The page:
553 N.W.2d 200 (N.D. 1996), 950354, Grinaker v. Grinaker

Docket NºCivil No. 950354.
Citation553 N.W.2d 200
Opinion JudgeVANDE WALLE
Party NameDebra GRINAKER, Plaintiff and Appellee, v. Gary GRINAKER, Defendant and Appellant, and The Photo Express, Inc., Defendant, and Lucia Stellick, Receiver and Appellee.
AttorneyDeborah J. Carpenter, of Carpenter Offices, Bismarck, for plaintiff and appellee., Gary Grinaker, Bismarck, Pro se., Malcolm H. Brown, Bismarck, for receiver and appellee.
Judge PanelSANDSTROM, NEUMANN, MESCHKE and MARING, JJ., concur.
Case DateSeptember 03, 1996
CourtSupreme Court of North Dakota

Page 200

553 N.W.2d 200 (N.D. 1996)

Debra GRINAKER, Plaintiff and Appellee,

v.

Gary GRINAKER, Defendant and Appellant,

and

The Photo Express, Inc., Defendant,

and

Lucia Stellick, Receiver and Appellee.

Civil No. 950354.

Supreme Court of North Dakota.

September 3, 1996

Rehearing Denied Oct. 1, 1996.

Page 201

Deborah J. Carpenter, of Carpenter Offices, Bismarck, for plaintiff and appellee.

Gary Grinaker, Bismarck, Pro se.

Malcolm H. Brown, Bismarck, for receiver and appellee.

VANDE WALLE, Chief Justice.

Gary Grinaker appealed from orders appointing a receiver, staying a corporate meeting, authorizing the sale of corporate assets, and approving the receiver's fees and final accounting. We affirm.

Gary and Debra Grinaker, husband and wife, each owned fifty percent of the stock of The Photo Express, Inc. [Photo Express], a photo finishing lab and portrait studio. Gary and Debra both worked full-time in the business.

The couple experienced marital difficulties which began affecting the business. Debra filed for divorce in 1993. Each party claims the other altered the computerized business records of Photo Express to gain an advantage in the divorce. Gary also changed the locks to Photo Express, resulting in Debra on one occasion being locked in the business after hours. Gary also restricted Debra's access to the business and its records, and threatened he would "throw [her] ass in jail" if she entered Photo Express without his permission.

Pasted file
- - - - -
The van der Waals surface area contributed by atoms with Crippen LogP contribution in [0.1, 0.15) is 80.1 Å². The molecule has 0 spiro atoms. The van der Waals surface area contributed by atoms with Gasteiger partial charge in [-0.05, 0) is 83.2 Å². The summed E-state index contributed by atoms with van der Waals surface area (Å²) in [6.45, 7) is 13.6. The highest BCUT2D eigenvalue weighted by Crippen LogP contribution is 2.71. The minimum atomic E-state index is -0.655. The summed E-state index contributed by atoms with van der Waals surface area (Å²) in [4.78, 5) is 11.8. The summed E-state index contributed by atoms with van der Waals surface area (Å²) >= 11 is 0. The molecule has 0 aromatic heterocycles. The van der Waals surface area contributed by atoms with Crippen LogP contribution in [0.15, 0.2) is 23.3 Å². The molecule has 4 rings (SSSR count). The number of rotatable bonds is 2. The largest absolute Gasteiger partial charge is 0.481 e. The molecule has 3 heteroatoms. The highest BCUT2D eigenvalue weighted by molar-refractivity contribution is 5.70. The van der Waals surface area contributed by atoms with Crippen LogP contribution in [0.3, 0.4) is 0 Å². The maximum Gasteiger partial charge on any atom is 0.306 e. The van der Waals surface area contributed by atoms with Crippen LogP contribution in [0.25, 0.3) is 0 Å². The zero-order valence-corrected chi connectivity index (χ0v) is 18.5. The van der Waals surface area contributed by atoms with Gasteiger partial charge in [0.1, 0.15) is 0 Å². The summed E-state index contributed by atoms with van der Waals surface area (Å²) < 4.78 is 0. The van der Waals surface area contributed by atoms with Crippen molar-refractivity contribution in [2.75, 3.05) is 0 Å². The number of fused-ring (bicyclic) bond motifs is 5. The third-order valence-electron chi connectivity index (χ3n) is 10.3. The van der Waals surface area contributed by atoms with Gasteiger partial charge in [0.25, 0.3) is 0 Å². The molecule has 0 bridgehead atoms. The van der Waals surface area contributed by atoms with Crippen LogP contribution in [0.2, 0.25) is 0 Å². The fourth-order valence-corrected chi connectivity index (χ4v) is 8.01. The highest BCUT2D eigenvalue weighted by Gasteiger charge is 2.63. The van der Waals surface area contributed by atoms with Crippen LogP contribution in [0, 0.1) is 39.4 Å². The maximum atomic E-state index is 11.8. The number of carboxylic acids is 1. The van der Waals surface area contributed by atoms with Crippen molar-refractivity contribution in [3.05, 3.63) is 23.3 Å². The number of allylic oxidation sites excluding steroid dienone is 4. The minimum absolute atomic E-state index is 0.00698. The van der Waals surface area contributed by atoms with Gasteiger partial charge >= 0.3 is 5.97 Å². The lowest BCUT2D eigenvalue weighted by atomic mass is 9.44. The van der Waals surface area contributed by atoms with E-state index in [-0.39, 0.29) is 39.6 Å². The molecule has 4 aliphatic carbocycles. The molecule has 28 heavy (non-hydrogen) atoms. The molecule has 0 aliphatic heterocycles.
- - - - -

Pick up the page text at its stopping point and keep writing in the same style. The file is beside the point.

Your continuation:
During the pendency of the divorce action, Gary claimed he owned more than fifty percent of the stock of Photo Express and attempted to take control of the company. Gary acknowledged he intended to replace Debra's parents on the board of directors at the annual shareholders' meeting in December 1993. Debra brought this action against Gary and Photo Express seeking an emergency stay of the annual meeting and injunctive relief. The district court stayed the annual meeting and scheduled a hearing. Debra subsequently requested the court to appoint a receiver to preserve the assets of Photo Express while the divorce action was pending.

The district court found Gary's conduct was "reprehensible and clearly 'smacks' of attempted harassment and maneuvering to gain legal advantage in the divorce action." Deeming "the preservation of the assets to be of greatest significance and urgency," the court concluded the appointment of a receiver for Photo Express was appropriate. On October 7, 1994, Lucia Stellick, a certified public accountant, was appointed receiver of Photo Express with authority to run the business on a day-to-day basis. Although Gary was allowed to remain as an employee of Photo Express at the same salary he had earned previously, he quit when Stellick took over as receiver.

On June 15, 1995, the court ordered the assets of Photo Express returned to Gary and terminated the receivership. Gary ultimately was awarded all of the stock in Photo Express in the divorce action. 1 On August 29, 1995, the court entered its order approving the receiver's final accounting and ordering payment of fees and expenses in the total amount of $39,494.47. Gary appealed.

Gary asserts the trial court abused its discretion in ordering appointment of a receiver. The decision to appoint a receiver rests within the sound discretion of the trial court, and we will overturn the court's decision only for an abuse of discretion. Bjorgen v. Kinsey, 491 N.W.2d 389 (N.D.1992). An abuse of discretion is never assumed; the burden is upon the party seeking relief to affirmatively establish it. Mertes v. Walberg, 548 N.W.2d 378 (N.D.1996); North Shore, Inc. v. Wakefield, 542 N.W.2d 725 (N.D.1996). A trial court abuses its discretion only when it acts in an arbitrary, unreasonable, or unconscionable manner, or when its decision is not the product of a rational mental process leading to a reasoned determination. Bruner v. Hager, 547 N.W.2d 551 (N.D.1996).

Page 202

Gary supports his argument primarily with case law from other jurisdictions. However, our Business Corporation Act, Chapter 10-19.1, N.D.C.C., specifically covers the situation presented here. Curiously, the parties have failed to cite these relevant statutory provisions, other than one passing reference in Gary's brief.